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                                                           YEAR ONE



That night the sky themselves mourned. Great tears of heaven fell in fat drops onto the roof of the dark house---though shack would have been a better word for the small building where boards hung at awkward and unsightly angles, nailed for the sole purpose of covering holes in the original, rotting layer, shutters hung on hinges, and the ceiling let in droplets. Flashing of lightning illuminated the dark world for moments, highlighting the boiling and overstuffed navy blue clouds, only to be followed by a sob of thunder that would cause the whole earth to shudder. Harsh winds caused trees to bend as though they too could not bare the heavy weight of what had been and would be that night. The ground inked thick mud, soaked until it was soggy, like a comforting friend’s shoulder. It seemed nature foresaw the next hour and felt the grief. For not even magic or the ever powerful time could heal the wounds that would be afflicted on Severus Snape’s heart.

The heavens once again flashed with amber light and it splashed through the window in a stream of light that momentarily lit the inside of an arm sprawled out and being surveyed by black eyes, shining every detail of the image tattooed into the skin. The skull and snake were aglow with the brilliant light for a heartbeat too long for the likes of the Dark Mark’s owner, proving that it was there. Reminding that, despite the choices he had made that night, it would forever be branded into his flesh, a steady testimony to all he had done, all he had been. It was only justice, for a man like him did not deserve to forget. But by Merlin, he would make things right.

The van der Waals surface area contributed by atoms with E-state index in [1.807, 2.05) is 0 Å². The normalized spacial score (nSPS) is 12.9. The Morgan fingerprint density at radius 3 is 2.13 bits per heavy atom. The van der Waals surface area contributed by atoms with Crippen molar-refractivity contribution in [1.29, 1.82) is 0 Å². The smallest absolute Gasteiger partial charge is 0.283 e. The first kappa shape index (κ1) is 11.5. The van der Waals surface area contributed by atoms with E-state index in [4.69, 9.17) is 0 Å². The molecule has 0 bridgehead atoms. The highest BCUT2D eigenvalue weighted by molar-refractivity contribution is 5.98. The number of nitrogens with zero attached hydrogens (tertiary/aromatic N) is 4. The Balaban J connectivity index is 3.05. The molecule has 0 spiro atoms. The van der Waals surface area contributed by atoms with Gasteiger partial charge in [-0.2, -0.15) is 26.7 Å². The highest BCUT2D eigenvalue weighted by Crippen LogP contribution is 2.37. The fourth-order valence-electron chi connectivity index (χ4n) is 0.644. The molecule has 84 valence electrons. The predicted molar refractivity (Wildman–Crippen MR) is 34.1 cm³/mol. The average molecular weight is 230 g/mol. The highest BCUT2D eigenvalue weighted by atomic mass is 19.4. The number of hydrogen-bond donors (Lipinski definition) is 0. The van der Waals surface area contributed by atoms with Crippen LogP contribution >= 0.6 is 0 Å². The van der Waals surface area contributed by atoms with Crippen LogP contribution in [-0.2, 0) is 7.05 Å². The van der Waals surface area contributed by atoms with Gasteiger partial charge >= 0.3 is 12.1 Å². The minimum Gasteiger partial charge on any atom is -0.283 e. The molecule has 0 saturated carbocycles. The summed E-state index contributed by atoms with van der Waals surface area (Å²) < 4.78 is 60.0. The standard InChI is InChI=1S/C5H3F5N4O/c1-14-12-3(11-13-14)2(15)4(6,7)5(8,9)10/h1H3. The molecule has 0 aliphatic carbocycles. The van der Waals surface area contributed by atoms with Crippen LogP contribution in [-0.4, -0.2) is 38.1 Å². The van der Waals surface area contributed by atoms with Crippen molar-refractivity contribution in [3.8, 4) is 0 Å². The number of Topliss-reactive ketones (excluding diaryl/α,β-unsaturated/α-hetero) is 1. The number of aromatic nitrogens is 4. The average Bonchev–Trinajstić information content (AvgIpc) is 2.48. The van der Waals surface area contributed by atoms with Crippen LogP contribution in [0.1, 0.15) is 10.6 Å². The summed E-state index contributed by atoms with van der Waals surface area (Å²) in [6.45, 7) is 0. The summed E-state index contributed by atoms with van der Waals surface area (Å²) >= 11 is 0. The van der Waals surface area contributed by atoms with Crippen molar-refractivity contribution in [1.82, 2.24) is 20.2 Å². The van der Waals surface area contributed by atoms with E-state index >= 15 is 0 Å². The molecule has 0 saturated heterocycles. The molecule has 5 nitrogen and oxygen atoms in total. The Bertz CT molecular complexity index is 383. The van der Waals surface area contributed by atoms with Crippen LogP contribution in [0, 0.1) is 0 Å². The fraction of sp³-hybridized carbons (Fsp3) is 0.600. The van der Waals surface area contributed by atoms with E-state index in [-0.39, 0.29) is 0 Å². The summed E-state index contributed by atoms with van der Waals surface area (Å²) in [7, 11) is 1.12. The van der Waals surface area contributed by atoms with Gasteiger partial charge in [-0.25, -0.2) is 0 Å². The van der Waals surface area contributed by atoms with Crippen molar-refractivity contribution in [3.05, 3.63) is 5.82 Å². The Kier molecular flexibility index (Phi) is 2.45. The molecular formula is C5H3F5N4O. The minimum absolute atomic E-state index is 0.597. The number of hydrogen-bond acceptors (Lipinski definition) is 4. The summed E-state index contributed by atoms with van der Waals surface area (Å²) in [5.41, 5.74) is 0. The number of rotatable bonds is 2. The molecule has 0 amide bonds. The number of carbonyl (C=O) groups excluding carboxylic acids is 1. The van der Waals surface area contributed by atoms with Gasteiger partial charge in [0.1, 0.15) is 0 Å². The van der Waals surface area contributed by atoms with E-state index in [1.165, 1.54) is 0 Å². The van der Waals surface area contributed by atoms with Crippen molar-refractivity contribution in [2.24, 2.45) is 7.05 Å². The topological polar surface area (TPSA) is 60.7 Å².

Severus rolled down his sleeve, covering the Mark by the dark fabric of his robes, saving his mind from the memories just a glance at it brought. But memories were one thing, easily pressed aside---not forgot, but not dwelt upon---but there was no escaping what might come.

His decision had been long in the making, what he had known was right for years. He had first joined the Death Eaters, hoping that by bringing pain and by delving into the fascinating Dark Arts, he could end the agony that had brought upon him his entire life---no, not his entire life. He had learned to survive what his parents had done to him, but that rejection, that loved-and-lost hurt, was nearly too much to bare. Not that he blamed anyone but himself. He was not so ignorant or arrogant to believe that any other them himself could cause him to do something he would not have otherwise. Influenced, perhaps. But in the end it had been his choice, his greatest folly.

But each time he did an act that years under the grand Dumbledore’s tutoring told him were wrong, his heart and conscience (yes, he did have both) told him he was horrible---evil. He’d ignored the torturous nagging and the self-loathing for years. But now that he had unknowingly, endangered her life, he could no longer claim faithfulness to the Dark Lord. He could no more stand the sight of him without feeling utmost disgust and enmity, knowing he what he plotted. And for the first time Severus had done the right thing.

He had warned Dumbledore and now was no more loyal to the Dark Lord, but to a man far more kinder and wiser and much, much more powerful: Dumbledore. Even knowing he had done the right thing didn’t ease Severus’s concerns. Betraying the Dark Lord was nothing to shrug at, let alone turning spy. Being an enemy trapped within the Dark Lord’s clutches was not a comfortable position to be in. It would be a life full of danger, but better a doomed spy than a damned Death Eater.